Monday, 31 October 2016

Buying Day's vote

Discredited, bankrupt ex liberal (still a Liberal) senator Bob Day seems to have been handsomely rewarded for his vote on the ACCC Bill.

The federal government handed a $2 million grant to a small trades training school chaired for a decade by senator Bob Day, the crossbencher whose business woes are a threat to Prime Minister Malcolm Turnbull's bid to resurrect the building industry watchdog.

The one-off allocation, made without any competitive tender process, will let the vocational college in Adelaide's north trial Senator Day's pet project, a new apprenticeship system known as "student builders".

The program takes the financial burden for apprentices off employers in the construction sector by funding them as tertiary students.

According to a trove of government documents, Senator Day began lobbying government ministers in 2015 for $1.4 million to trial the program with 20 apprentices from North East Vocational College, where he is a current director and former chairman of 10 years.

Six months later, he was told in a letter from the then assistant minister for education and training, Luke Hartsuyker, that the college would receive $1.84 million - nearly $500,000 more than he asked for.


Day seems to have got the message and has now resigned. I guess egg is on Birmingham's face now!

Melbourne Cup day

Sometimes we have a big Melbourne Cup day at Glen Park but other years we don't. This year was a quiet year. We had a sweep as usual...everyone but me seems to have won something and we did a Melbourne Cup facts flap book which I got from Paula's Place.( photos below)
I think this is the only time in the year I buy the Herald Sun.
I did some sketches today while the kids were working on a unit for The Hound of the Baskervilles. I hope to start next week.
HOORAY 88000 views

Gina visits

Gina visited us today. She is studying teaching at ACU and has volunteered to come and do some work with us this year. She worked with My grade 2 student today and they created some great work.
Money Matters game I played with my grade 3 student today. She also almost finished her Jungle Book work.
My grade 6 kids are finishing their work on Leviathan and I started reading The Woman in Black today.

NO Phantom NO!

Saturday, 29 October 2016

Alleys of Ballarat #5

Sovereign Hill version.

WTF #4

This pops up on Twitter quite a lot, it dates from pre-World War One.


The Church of Scientology has defended the use of NSW schoolchildren in an ad promoting the church, as the self-described "advanced organisation" goes on a marketing drive following the opening of its $37 million Asia-Pacific headquarters on Sydney's north shore.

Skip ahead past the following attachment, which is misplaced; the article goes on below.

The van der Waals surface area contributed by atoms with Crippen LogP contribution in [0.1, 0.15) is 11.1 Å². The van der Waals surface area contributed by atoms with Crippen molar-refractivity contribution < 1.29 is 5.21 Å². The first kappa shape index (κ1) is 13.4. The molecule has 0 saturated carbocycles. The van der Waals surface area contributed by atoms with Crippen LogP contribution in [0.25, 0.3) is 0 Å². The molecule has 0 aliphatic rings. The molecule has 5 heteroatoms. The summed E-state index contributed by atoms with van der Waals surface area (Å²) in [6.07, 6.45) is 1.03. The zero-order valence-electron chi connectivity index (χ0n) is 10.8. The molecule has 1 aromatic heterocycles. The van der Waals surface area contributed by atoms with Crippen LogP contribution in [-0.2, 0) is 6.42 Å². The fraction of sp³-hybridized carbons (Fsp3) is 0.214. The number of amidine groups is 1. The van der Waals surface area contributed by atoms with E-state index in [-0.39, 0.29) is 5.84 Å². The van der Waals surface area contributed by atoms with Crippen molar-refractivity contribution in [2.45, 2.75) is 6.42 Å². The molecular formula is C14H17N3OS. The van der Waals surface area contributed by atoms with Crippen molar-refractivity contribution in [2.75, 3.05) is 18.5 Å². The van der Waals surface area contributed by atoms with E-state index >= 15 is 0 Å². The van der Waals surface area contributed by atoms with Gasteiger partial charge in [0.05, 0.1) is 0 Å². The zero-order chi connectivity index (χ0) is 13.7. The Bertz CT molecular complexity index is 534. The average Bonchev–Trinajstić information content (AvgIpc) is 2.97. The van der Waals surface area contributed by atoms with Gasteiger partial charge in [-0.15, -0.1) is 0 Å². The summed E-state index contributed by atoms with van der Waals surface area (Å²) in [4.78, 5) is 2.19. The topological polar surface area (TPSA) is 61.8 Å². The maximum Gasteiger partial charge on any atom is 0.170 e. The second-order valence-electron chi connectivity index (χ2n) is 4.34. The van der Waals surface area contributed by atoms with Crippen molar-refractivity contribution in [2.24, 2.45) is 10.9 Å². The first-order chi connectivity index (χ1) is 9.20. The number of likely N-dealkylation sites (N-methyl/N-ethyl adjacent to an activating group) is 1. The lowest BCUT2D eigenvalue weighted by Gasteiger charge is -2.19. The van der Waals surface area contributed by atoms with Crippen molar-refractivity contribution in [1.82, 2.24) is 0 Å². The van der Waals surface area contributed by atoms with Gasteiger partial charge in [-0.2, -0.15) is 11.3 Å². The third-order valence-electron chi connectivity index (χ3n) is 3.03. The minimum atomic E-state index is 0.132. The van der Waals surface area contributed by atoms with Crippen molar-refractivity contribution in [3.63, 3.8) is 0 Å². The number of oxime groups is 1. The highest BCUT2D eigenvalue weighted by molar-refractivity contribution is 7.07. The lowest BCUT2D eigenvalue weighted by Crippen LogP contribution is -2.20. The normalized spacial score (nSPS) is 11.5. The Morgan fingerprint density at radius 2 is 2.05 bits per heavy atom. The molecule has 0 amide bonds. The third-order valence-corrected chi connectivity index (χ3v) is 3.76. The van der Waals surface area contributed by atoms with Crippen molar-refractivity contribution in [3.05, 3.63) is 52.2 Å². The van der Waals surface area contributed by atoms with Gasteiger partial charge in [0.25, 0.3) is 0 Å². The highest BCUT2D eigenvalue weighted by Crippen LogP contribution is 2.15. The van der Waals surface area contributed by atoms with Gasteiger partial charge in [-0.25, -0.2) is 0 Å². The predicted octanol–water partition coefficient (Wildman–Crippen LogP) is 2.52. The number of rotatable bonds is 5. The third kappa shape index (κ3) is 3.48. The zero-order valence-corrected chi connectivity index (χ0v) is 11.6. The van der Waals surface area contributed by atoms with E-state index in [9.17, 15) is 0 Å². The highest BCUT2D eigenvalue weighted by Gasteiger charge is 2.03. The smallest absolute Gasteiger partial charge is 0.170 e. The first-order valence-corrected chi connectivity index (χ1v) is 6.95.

The children, from Newtown's Athena School appeared in advertisement for the church alongside their principal Fiona Milne in July.

Schools associated with the Church of Scientology are receiving large portions of state funding in comparison with state schools. In this promotional video produced by the church, Sydney school principal Fiona talks about what Scientology means for her and her students.
In the ad Mrs Milne said she "wasn't going to let children suffer how I'd suffered in the classroom", so she implemented the "clear" teaching techniques of L. Ron Hubbard in the classroom. Mrs Milne declined to comment on whether the school had obtained parental permission for the ad.

The church has strenuously maintained the school and the church are separate organisations. The school teaches the "Way to Happiness" philosophy of Scientology leader L. Ron Hubbard, but does not disclose that philosophy's link to the church on any promotional material.

Vicki Dunstan, the church's Australian president said: "To suggest that the school's independence is undermined in anyway [by the ad] is preposterous."

In July, Fairfax Media revealed schools associated with the Church of Scientology were receiving more government funding per student than hundreds of Australian public schools, despite benefiting from generous private donations and hundreds of thousands of dollars in school fees.

The "meet a Scientologist" series is part of the church's wider marketing push to counter negative perceptions of the organisation in the wake of damaging revelations in a book by ABC journalist Steve Cannane​ ( I recommend that book) and Louis Theroux's documentary My Scientology Movie.

Since opening in September, the church has flung open its doors at its Asia-Pacific headquarters in leafy Chatswood. It is due to host family barbecues next week with non-Scientologists as it looks to expand its footprint in Australia.

An Operating Thetan is a Scientologist who has reached its highest state, according to the church's doctrine.
Housed in the site of the former National Acoustics Laboratory, the headquarters have been given a multimillion dollar face lift, resplendent with hundreds of tributes to the church's founder L. Ron Hubbard, marble floors and well stocked with books written by Hubbard covered in volcanoes.

Sei Kato, a member of the advanced organisation who volunteers at the church seven days a week said the media's treatment of the church "had been vicious".

Ms Dunstan said the church was experiencing the greatest expansion time in its history. It frequently disputes figures that shows just 2163 called themselves Scientologists in the last census in 2011.

"The church internationally has grown more in the past five years than it has in the previous 50," she said. "Our parishioners and staff are absolutely loving our new church and the surrounding grounds in Chatswood."

But neighbours remain concerned about the impact of the church on house prices and perceptions of the community.

"It's very weird, the ANZO buses come and they all march down the street in black at 8:30 in the morning before leaving at 11:30 at night," said a neighbour who asked only to be referred to as Karen.

"They are entitled to their beliefs, they've been very welcoming, knocked on doors and invited us over," she said.